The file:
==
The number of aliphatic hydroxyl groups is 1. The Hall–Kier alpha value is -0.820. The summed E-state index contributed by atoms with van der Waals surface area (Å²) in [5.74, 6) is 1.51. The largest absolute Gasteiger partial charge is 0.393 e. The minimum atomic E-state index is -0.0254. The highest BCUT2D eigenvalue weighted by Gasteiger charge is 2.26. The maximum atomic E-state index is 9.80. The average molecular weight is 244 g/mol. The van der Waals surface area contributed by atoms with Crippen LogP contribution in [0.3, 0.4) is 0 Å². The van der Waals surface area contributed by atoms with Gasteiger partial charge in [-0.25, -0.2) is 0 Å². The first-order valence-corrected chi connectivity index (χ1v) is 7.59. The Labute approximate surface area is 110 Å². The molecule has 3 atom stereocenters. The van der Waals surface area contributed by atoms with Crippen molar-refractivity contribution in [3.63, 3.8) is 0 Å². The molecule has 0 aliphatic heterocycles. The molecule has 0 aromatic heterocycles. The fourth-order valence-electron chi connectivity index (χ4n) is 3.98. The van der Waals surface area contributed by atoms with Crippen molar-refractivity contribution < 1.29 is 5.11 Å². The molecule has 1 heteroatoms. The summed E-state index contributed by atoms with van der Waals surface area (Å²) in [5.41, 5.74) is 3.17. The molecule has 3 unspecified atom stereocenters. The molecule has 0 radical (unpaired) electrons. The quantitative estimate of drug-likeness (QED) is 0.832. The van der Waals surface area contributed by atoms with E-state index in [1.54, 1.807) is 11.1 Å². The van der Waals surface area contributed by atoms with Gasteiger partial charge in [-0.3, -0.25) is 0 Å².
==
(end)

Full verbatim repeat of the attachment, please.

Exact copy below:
The number of aliphatic hydroxyl groups is 1. The Hall–Kier alpha value is -0.820. The summed E-state index contributed by atoms with van der Waals surface area (Å²) in [5.74, 6) is 1.51. The largest absolute Gasteiger partial charge is 0.393 e. The minimum atomic E-state index is -0.0254. The highest BCUT2D eigenvalue weighted by Gasteiger charge is 2.26. The maximum atomic E-state index is 9.80. The average molecular weight is 244 g/mol. The van der Waals surface area contributed by atoms with Crippen LogP contribution in [0.3, 0.4) is 0 Å². The van der Waals surface area contributed by atoms with Gasteiger partial charge in [-0.25, -0.2) is 0 Å². The first-order valence-corrected chi connectivity index (χ1v) is 7.59. The Labute approximate surface area is 110 Å². The molecule has 3 atom stereocenters. The van der Waals surface area contributed by atoms with Crippen molar-refractivity contribution in [3.63, 3.8) is 0 Å². The molecule has 0 aliphatic heterocycles. The molecule has 0 aromatic heterocycles. The fourth-order valence-electron chi connectivity index (χ4n) is 3.98. The van der Waals surface area contributed by atoms with Crippen molar-refractivity contribution < 1.29 is 5.11 Å². The molecule has 1 heteroatoms. The summed E-state index contributed by atoms with van der Waals surface area (Å²) in [5.41, 5.74) is 3.17. The molecule has 3 unspecified atom stereocenters. The molecule has 0 radical (unpaired) electrons. The quantitative estimate of drug-likeness (QED) is 0.832. The van der Waals surface area contributed by atoms with E-state index in [1.54, 1.807) is 11.1 Å². The van der Waals surface area contributed by atoms with Gasteiger partial charge in [-0.3, -0.25) is 0 Å².